This morning I had the misfortune to witness a car being driven into a cyclist (well, I at least had the fortune not to be that cyclist: the incident occurred on a route that until this week I’d been using daily).
Fortunately, although he hit the deck fairly hard and sustained some cuts and bruises, the rider was not seriously injured. But the design of the road at that point is very clearly dangerous, and it’s a design that is being planned elsewhere.
If The Nice Way Code did one thing, it at least focused a number of people’s minds on the issue that public perception doesn’t match up with facts.
Time, perhaps, to take a step back and view The Nice Way Code in the context of this, not to berate the Code itself (“see someone berating The Nice Way Code, think flogging a dead horse”, as they might themselves say), but to ask how its perfectly reasonable supposed aims of improving inter-modal relationships on shared roads could actually be achieved.
In Bolton last week, Greater Manchester Police were out and about having a bit of a jolly old crackdown on cycling.
Well, ok. Maybe it’s fine. But let’s see how it fits into the bigger picture.
The law told us one thing this week: You’re really going to have to work hard if you want to get banned for life.
Shall I take a swing at the Nice Way Code’s bus ads?
Yeah, why not…
Every week the law – along with those who enforce and apply it – teaches us things about its attitude to roads, vehicles, and – most importantly – the people who use them.
So, provided I can muster sufficient time and energy on at least a semi-regular basis, this is the first in a series of digests about those things. I mostly won’t go into too much detail (anything that warrants it will get its own post) so consider it a whistlestop tour of what’s hot in the world of institutionalised and systemic crappy attitudes.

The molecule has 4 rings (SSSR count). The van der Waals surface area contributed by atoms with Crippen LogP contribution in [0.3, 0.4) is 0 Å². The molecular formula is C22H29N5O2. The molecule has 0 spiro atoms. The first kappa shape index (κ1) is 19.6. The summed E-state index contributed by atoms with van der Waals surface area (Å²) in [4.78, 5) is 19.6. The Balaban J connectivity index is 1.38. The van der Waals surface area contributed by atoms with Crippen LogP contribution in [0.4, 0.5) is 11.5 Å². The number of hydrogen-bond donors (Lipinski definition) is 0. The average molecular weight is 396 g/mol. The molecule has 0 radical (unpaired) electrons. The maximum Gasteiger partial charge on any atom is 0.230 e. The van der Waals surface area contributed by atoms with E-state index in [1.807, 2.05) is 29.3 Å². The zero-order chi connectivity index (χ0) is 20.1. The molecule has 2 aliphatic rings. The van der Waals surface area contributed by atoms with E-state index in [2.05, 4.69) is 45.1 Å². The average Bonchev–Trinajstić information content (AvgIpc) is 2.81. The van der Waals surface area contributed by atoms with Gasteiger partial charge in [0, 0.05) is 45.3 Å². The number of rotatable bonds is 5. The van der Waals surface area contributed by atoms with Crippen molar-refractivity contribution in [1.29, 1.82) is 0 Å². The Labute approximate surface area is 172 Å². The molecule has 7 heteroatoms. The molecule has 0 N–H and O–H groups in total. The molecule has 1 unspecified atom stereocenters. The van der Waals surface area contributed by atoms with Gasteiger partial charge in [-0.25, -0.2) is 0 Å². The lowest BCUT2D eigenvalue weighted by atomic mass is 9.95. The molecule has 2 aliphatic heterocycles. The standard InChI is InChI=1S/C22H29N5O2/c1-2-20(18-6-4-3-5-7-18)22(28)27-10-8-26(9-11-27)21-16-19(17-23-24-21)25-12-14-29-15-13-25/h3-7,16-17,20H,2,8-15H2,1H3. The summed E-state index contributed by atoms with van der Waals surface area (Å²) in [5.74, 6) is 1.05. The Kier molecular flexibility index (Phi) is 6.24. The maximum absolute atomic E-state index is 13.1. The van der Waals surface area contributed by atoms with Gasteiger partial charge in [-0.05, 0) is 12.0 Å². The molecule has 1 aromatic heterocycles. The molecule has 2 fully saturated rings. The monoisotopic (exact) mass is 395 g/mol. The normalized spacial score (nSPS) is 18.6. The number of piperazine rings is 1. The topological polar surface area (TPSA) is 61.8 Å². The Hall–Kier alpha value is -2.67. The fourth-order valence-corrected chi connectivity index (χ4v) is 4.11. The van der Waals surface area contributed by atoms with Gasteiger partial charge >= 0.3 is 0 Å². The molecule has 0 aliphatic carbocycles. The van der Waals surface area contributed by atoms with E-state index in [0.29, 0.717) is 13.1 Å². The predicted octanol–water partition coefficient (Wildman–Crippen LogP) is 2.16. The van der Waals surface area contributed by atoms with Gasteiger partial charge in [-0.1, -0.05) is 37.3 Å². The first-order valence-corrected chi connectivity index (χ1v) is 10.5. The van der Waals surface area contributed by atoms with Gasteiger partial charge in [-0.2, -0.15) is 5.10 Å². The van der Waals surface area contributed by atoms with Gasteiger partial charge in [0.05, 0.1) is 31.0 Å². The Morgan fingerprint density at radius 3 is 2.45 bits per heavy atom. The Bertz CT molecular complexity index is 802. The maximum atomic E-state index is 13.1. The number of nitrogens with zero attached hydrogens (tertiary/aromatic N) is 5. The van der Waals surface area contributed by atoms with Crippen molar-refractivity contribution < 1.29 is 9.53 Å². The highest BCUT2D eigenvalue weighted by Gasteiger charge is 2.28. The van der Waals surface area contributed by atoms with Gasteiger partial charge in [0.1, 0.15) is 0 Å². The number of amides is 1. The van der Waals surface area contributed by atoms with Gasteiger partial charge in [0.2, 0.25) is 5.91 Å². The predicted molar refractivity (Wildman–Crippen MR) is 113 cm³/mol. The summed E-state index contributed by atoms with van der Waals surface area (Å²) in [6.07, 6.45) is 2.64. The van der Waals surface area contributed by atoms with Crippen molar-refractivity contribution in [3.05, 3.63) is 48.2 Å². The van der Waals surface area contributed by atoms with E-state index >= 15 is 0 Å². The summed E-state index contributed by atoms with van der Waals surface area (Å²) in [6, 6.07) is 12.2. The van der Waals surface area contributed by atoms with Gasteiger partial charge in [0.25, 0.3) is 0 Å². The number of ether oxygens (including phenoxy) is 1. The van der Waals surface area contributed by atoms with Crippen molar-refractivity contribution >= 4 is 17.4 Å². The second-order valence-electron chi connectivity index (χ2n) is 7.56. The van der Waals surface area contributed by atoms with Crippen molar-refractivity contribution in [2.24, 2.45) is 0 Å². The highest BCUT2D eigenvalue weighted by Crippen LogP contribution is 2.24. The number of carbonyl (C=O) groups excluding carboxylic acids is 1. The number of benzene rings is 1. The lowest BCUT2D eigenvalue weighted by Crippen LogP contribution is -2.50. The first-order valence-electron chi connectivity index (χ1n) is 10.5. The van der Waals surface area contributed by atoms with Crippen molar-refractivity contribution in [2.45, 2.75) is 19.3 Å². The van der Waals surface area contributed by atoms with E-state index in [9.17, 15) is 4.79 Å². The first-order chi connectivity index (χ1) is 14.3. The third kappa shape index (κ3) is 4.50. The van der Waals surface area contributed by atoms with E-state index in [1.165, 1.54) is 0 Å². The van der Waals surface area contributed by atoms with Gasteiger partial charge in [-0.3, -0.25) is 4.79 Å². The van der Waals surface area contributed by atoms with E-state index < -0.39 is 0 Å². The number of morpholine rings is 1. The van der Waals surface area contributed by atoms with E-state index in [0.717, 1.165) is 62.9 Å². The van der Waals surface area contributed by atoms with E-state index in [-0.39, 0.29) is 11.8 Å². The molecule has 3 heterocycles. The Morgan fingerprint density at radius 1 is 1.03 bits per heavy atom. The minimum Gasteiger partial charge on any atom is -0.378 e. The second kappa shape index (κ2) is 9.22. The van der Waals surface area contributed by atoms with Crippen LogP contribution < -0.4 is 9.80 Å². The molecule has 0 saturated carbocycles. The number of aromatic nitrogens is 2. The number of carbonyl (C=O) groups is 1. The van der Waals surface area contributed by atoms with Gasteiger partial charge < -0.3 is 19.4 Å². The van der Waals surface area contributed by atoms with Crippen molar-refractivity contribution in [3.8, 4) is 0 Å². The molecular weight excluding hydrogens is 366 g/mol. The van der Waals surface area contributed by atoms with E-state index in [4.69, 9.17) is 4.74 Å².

Ready? Let’s go.
I thought I’d make a home for the parody posters from the @NicewayCodeGB account. They’re appallingly-drawn three-minute doodles but hopefully they’re amusing and serve to satirise some of the flaws in The Nice Way Code.
I’m going to explain them as we go. I’d hope they don’t need explaining (you know what they say: if you have to explain it, it’s not funny) but occasionally I just have an urge to make sure a point is rammed home.
So, in chronological order, here we go.
Last week on the Nice Way Code website, in response to the bizarre half-launch, someone called Neil speculated that “it’s going to get even more patronising and even worse“; to which, someone on behalf of the campaign responded: “You’ll have to wait and see I suppose. Remember – you haven’t actually seen the campaign yet!”
Well, now we can see it (at least, we can see two TV ads; there may well be more to come). So let’s take a look.